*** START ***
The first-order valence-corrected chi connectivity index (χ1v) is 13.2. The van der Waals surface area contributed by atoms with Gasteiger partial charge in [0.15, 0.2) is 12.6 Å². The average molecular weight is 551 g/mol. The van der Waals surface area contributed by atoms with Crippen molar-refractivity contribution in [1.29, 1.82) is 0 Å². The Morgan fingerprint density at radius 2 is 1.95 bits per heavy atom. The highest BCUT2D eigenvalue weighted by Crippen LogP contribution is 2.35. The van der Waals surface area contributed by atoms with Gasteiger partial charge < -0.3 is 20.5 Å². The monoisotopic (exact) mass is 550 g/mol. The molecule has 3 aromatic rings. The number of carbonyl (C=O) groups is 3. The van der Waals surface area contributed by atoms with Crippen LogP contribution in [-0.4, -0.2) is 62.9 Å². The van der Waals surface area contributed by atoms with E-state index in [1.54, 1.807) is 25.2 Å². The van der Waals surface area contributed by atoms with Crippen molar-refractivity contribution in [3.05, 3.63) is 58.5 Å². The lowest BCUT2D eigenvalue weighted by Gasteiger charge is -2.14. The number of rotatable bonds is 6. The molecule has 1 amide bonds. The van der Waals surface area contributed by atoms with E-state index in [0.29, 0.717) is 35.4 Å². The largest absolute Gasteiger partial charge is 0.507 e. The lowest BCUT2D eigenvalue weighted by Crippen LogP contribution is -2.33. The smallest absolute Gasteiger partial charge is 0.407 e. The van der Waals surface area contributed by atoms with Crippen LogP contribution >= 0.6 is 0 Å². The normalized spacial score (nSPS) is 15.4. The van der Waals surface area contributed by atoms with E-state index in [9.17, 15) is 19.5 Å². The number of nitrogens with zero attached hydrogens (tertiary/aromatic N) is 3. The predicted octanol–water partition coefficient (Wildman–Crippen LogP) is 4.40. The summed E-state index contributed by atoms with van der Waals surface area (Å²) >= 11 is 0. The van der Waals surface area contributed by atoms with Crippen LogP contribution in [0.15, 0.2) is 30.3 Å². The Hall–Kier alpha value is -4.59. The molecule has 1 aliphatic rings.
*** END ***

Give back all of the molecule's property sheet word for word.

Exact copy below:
The first-order valence-corrected chi connectivity index (χ1v) is 13.2. The van der Waals surface area contributed by atoms with Gasteiger partial charge in [0.15, 0.2) is 12.6 Å². The average molecular weight is 551 g/mol. The van der Waals surface area contributed by atoms with Crippen molar-refractivity contribution in [1.29, 1.82) is 0 Å². The Morgan fingerprint density at radius 2 is 1.95 bits per heavy atom. The highest BCUT2D eigenvalue weighted by Crippen LogP contribution is 2.35. The van der Waals surface area contributed by atoms with Gasteiger partial charge < -0.3 is 20.5 Å². The monoisotopic (exact) mass is 550 g/mol. The molecule has 3 aromatic rings. The number of carbonyl (C=O) groups is 3. The van der Waals surface area contributed by atoms with Crippen LogP contribution in [-0.4, -0.2) is 62.9 Å². The van der Waals surface area contributed by atoms with E-state index in [1.54, 1.807) is 25.2 Å². The van der Waals surface area contributed by atoms with Crippen molar-refractivity contribution in [3.05, 3.63) is 58.5 Å². The lowest BCUT2D eigenvalue weighted by Gasteiger charge is -2.14. The number of rotatable bonds is 6. The molecule has 1 amide bonds. The van der Waals surface area contributed by atoms with E-state index in [0.29, 0.717) is 35.4 Å². The largest absolute Gasteiger partial charge is 0.507 e. The lowest BCUT2D eigenvalue weighted by Crippen LogP contribution is -2.33. The smallest absolute Gasteiger partial charge is 0.407 e. The van der Waals surface area contributed by atoms with Crippen LogP contribution >= 0.6 is 0 Å². The normalized spacial score (nSPS) is 15.4. The van der Waals surface area contributed by atoms with E-state index in [9.17, 15) is 19.5 Å². The number of nitrogens with zero attached hydrogens (tertiary/aromatic N) is 3. The predicted octanol–water partition coefficient (Wildman–Crippen LogP) is 4.40. The summed E-state index contributed by atoms with van der Waals surface area (Å²) >= 11 is 0. The van der Waals surface area contributed by atoms with Crippen LogP contribution in [0.15, 0.2) is 30.3 Å². The Hall–Kier alpha value is -4.59. The molecule has 1 aliphatic rings.